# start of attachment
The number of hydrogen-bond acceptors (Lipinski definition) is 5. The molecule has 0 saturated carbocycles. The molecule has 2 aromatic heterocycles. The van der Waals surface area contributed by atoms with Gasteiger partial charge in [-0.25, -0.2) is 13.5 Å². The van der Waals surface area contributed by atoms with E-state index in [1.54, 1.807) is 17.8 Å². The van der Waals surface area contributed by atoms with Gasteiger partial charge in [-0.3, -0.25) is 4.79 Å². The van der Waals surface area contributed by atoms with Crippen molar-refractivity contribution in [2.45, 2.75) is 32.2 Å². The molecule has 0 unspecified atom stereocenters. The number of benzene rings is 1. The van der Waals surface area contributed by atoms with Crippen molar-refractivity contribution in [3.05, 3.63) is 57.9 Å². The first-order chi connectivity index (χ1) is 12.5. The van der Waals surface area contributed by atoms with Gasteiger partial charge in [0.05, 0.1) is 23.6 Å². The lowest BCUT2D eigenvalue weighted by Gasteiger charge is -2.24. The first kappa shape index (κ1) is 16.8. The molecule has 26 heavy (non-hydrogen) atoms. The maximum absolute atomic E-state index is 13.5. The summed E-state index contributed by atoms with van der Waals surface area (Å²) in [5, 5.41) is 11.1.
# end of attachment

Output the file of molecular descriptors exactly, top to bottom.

The number of hydrogen-bond acceptors (Lipinski definition) is 5. The molecule has 0 saturated carbocycles. The molecule has 2 aromatic heterocycles. The van der Waals surface area contributed by atoms with Gasteiger partial charge in [-0.25, -0.2) is 13.5 Å². The van der Waals surface area contributed by atoms with E-state index in [1.54, 1.807) is 17.8 Å². The van der Waals surface area contributed by atoms with Gasteiger partial charge in [-0.3, -0.25) is 4.79 Å². The van der Waals surface area contributed by atoms with Crippen molar-refractivity contribution in [2.45, 2.75) is 32.2 Å². The molecule has 0 unspecified atom stereocenters. The number of benzene rings is 1. The van der Waals surface area contributed by atoms with Crippen molar-refractivity contribution in [3.05, 3.63) is 57.9 Å². The first-order chi connectivity index (χ1) is 12.5. The van der Waals surface area contributed by atoms with Gasteiger partial charge in [0.05, 0.1) is 23.6 Å². The lowest BCUT2D eigenvalue weighted by Gasteiger charge is -2.24. The first kappa shape index (κ1) is 16.8. The molecule has 26 heavy (non-hydrogen) atoms. The maximum absolute atomic E-state index is 13.5. The summed E-state index contributed by atoms with van der Waals surface area (Å²) in [5, 5.41) is 11.1.